Still, I’m fascinated by the listening site. Watching tweets can tell me about both what people are tweeting, but more interesting to me from a work perspective, is who is tweeting about a topic and how connected tweeters are around a topic.  Is a Twitter topic a seed for a new community?   Can a community or a network emerge around a shared tweeting topic like it can around a social bookmarking tag? Is a trend of tweets a community  indicator? It certainly is when people use a hashtag to tweet event or topic related tweets. 
How would a community technology steward use Twitter? Would they want to encourage some sort of community usage of keywords or tags? Would they want to go more focused with a hashtag? Ah, but now I’m roaming far outside of my initial “twitter as search” question. See how tantalizing this is?
Do you use Twitter as a search engine? If yes, how is it working out for you?

P.S. Edited in later — some additional Twitter Search resources, thanks to all you fab commentors. I’ll keep coming back and editing them in. 

9 thoughts on “Twitter as Search Engine or Community Seed”

  1. This is such a great new insight into uses for twitter. I find that I often do the same, if I want to find more info, short info on use of visuals or accelerated goal setting, twitter has connected me to some incredible brain researchers in a matter of seconds. Thanks for this, nancy!

  2. Very interesting stuff Nancy. I have to say that I have been using twitter as a search for some time. This really only came about when I started using TweetDeck . The columns in Tweetdeck readily support holding open long standing ongoing searches. So for instance I am going to the NECC conference for the first time in June and I am watching the dialog thrown up in an ongoing NECC search and looking for possibilities for connections, planning and events while there.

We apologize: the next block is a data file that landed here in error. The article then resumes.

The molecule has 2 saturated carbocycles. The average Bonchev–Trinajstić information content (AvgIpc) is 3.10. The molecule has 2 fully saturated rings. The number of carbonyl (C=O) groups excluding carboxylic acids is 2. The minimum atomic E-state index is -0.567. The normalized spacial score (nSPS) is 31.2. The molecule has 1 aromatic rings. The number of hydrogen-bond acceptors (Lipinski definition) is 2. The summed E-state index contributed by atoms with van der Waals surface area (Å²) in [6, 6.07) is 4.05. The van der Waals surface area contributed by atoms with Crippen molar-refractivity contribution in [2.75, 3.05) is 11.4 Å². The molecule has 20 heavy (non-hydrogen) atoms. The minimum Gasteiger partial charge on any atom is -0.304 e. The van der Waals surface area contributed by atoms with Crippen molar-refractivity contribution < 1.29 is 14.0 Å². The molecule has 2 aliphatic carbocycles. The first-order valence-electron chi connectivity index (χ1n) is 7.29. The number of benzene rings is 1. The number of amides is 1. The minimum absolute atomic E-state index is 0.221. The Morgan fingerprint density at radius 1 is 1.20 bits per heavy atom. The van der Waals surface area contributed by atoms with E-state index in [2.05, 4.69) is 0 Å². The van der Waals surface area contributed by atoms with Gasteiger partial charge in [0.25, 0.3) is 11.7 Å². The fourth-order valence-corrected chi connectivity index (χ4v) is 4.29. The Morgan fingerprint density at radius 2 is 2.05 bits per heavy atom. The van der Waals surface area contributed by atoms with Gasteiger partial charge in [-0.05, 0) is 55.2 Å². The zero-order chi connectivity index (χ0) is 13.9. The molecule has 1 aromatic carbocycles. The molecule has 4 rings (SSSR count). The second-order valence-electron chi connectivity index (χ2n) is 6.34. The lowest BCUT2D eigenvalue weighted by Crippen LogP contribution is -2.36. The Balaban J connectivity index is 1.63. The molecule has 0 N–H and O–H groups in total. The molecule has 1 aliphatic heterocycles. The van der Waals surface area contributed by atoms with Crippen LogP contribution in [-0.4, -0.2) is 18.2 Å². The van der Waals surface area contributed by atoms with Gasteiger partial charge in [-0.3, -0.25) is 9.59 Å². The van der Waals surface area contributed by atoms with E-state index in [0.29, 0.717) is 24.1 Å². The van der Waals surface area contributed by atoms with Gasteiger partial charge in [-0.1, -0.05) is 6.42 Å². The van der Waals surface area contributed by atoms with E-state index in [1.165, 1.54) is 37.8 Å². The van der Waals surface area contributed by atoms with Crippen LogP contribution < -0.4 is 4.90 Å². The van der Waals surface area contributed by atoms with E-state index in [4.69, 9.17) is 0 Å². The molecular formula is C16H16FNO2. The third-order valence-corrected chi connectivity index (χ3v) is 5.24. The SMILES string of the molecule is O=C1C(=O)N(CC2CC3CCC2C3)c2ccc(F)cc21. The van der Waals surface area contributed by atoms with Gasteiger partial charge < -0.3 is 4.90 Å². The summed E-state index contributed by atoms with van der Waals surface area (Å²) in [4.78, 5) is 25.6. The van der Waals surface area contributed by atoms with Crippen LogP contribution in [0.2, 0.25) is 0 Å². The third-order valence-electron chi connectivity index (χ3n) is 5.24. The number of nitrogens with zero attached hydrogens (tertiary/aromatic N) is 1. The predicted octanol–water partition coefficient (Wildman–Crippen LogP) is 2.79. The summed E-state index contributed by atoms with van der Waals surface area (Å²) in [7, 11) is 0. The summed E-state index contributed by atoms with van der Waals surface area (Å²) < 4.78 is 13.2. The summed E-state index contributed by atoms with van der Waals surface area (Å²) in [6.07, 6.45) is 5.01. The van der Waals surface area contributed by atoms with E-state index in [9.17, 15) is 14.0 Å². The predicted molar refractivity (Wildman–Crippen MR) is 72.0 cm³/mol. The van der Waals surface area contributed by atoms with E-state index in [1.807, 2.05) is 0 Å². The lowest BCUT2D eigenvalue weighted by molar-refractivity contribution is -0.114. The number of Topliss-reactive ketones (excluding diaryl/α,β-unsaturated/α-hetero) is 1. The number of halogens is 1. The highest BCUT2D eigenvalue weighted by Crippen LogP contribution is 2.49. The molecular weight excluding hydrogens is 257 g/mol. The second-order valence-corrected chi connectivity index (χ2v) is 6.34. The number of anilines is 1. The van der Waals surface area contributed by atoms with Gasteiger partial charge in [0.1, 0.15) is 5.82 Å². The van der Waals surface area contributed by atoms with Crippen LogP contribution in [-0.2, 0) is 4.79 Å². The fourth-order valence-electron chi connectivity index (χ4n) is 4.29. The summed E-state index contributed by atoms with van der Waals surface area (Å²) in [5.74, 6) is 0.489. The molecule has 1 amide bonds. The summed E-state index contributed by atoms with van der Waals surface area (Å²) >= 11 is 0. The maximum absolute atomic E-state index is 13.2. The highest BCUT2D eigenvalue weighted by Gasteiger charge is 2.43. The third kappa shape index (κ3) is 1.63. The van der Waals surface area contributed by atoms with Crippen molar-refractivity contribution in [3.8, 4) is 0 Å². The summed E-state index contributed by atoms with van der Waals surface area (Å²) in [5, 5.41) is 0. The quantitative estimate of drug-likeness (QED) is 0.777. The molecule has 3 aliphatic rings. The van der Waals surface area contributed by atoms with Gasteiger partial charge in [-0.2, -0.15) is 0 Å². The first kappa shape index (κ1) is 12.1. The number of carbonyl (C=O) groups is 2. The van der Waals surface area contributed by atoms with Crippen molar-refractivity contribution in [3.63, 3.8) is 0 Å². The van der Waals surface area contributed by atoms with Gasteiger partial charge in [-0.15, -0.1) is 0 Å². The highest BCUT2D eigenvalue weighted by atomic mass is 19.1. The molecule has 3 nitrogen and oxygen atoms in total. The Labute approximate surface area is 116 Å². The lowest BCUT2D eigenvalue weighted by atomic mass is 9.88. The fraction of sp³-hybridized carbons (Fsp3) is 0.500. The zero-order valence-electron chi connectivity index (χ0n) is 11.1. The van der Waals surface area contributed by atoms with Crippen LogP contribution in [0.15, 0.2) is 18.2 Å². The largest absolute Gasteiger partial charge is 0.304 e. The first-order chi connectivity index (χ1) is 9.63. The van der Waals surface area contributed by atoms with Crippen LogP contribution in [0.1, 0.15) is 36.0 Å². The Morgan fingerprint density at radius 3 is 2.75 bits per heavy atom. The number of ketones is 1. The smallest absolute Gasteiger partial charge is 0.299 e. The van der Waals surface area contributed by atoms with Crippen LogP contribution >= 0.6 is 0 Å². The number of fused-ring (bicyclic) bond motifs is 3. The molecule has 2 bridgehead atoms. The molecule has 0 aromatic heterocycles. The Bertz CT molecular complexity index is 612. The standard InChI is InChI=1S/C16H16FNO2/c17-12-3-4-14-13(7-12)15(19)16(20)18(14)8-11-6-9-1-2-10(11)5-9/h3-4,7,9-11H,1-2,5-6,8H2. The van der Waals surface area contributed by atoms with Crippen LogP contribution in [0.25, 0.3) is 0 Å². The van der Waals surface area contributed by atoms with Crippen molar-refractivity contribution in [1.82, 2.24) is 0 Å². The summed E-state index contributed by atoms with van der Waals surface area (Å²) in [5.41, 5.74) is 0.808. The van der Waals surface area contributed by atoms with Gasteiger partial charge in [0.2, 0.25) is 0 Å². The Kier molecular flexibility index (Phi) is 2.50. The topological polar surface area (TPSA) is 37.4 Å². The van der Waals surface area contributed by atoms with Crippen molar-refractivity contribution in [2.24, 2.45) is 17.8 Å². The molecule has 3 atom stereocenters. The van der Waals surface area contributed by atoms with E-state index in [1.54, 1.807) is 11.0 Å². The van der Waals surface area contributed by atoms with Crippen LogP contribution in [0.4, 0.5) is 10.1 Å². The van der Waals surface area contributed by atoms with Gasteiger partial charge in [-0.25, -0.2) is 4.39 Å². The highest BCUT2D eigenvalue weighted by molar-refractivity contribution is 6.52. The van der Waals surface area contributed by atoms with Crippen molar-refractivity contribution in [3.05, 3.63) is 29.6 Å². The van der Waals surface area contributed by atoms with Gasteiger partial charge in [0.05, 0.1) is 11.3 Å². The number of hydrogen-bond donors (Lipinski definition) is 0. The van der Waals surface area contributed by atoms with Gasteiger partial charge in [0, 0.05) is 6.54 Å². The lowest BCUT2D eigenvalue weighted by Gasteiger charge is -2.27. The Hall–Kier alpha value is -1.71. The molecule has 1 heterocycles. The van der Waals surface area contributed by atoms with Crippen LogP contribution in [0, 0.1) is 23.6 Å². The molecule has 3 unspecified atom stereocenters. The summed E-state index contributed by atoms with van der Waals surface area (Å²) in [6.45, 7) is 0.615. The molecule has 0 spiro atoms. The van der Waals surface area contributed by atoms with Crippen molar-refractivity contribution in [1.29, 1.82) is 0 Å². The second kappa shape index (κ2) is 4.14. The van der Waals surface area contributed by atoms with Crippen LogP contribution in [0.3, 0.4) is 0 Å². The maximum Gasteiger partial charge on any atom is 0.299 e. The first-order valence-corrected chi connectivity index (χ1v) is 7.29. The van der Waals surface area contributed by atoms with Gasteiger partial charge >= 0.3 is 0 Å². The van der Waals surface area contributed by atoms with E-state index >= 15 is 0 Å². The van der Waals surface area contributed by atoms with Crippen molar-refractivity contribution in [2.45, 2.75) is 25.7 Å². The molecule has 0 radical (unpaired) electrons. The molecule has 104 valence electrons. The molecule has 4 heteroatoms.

I am using some other searches as data collection in some research I am doing on teacher identity and community.

    I have found that I search on topics, events and people (with or without # tags) and am building up information and new colleagues all the time. A funny thing that I noticed, when I searched on the name of our friend Etienne Wenger, was that tweets provide me with a trail of his global exploits – I can readily see where he’s been 😉

  3. Visuals! Ha, I had not thought of Twitter in terms of visuals, Patti. Really interesting.

    Bron, I look forward to learning more about your research. And I never thought of Twitter as a geolocation device. VERY COOL!

    I love the imagination and inventiveness at play!

  4. Think the title of this post should have an AND rather than an OR…

    I do use Twitter for search quite regularly… it’s the most active, current space and, like Google, guides me where I need to go.

    In fact, with this script someone shared on Twitter: you can have Twitter search results integrated into your Google search results. Fab!

  5. Nancy, I love the data-searching capabilities of Twitter. I had been wondering how the Twitter “stories” about a product, for example, described how the market viewed that product. I did a study of customer reaction to the Blackberry Storm (a product with decidedly mixed reviews in the press), and found that the people who had bought the Storm were decidedly positive about it. (Here’s the post where I looked at that:

    I think we’ve only begun to scratch the service of what we can do with social-media search. And, of course, as tools like Facebook and Twitter move into more widespread usage, the data will only become more interesting and valuable.

    regards, John

  6. If you are looking specifically for websites/references you can add a filter to only return tweets with links; so, for your first example putting in ‘chocolate filter:links’ (without quote marks, obviously) provides you with a list of ‘socially derived’ chocolate related links.

  7. John, that is fascinating that you found a different set of voices – but in many ways not surprising because of the different channels that people use to express themselves.

    Seb, thanks for the search refinement tip. I am always amazed at how primitive most of our search skills are and how much there is to learn.

    Pete, thanks for the tool link!